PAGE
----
for Muddy Waters

On the Mississippi bottoms
West African griot rhythms
filter through Spanish moss
swaying over the river bank.
Lovers find their own cadence,
song settling into their hands
moving over each other’s skin.

At night in the juke joint,
his face commands the stage,
he nods, beams, a calm center
statue-still and ready.

Huge hands, calloused from hoe
and shovel in the fields, cradle
the battered guitar; he slips the slide
on his little finger, it moans and cries
up and down honky-tonk strings.

Outside, on steamy streets,
men in the shadowy dusk
are ready for the night,
as their women saunter in
from their shotgun houses.

An aristocrat where he sits,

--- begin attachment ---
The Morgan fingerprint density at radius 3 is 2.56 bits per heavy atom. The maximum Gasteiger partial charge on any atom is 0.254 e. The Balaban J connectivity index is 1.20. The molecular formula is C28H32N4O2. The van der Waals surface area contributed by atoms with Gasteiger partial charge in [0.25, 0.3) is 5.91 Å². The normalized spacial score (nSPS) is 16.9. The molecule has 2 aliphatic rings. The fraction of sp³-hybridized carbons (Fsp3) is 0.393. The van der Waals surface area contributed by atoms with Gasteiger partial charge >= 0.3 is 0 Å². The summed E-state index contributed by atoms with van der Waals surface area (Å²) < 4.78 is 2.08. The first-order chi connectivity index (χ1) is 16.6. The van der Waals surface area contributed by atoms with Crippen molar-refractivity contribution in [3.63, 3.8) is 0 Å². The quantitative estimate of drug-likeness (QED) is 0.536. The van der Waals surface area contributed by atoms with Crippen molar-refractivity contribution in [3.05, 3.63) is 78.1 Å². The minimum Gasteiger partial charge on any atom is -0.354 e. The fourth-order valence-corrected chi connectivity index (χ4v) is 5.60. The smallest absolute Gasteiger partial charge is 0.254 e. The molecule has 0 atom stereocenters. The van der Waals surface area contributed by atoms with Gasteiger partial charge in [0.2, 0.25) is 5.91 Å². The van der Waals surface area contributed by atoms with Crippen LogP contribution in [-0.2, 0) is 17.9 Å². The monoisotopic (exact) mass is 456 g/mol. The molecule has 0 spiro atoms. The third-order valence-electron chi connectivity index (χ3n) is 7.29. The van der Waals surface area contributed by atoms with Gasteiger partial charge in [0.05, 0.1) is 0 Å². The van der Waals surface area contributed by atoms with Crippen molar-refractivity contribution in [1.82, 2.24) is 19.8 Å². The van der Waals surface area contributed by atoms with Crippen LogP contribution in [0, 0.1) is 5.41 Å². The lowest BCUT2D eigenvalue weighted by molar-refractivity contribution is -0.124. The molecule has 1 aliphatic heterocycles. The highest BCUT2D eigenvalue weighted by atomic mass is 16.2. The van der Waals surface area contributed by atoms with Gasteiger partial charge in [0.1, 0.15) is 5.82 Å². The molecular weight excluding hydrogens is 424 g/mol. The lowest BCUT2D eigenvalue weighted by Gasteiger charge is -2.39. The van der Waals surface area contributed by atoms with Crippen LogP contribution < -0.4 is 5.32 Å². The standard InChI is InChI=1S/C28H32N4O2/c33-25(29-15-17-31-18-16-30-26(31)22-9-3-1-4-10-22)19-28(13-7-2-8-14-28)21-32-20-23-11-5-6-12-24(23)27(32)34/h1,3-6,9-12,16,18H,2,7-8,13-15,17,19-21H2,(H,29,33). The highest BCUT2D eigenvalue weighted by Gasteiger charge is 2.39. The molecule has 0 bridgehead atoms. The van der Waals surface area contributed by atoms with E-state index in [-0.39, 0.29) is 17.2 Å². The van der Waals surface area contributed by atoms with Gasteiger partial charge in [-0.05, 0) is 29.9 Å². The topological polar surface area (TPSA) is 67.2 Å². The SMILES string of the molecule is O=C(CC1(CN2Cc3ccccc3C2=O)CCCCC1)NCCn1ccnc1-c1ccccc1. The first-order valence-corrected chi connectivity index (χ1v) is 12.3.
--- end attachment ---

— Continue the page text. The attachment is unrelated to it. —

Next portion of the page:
the clown on demand,
he needs no maps
to the new land
that forbids tyranny,
where exuberant sounds
untangle the Gordian knot
fashioned of chains.

Image credit:Kevin Dooley

I work with words, sounds and images to come up

with combinations that hopefully do justice to Socrates’

maxim of the whole being greater than the sum of its parts.

I do believe that the voice is a necessary part of the

full poetic experience, along with music and movement,

even if it’s a movement of the hands or eyes.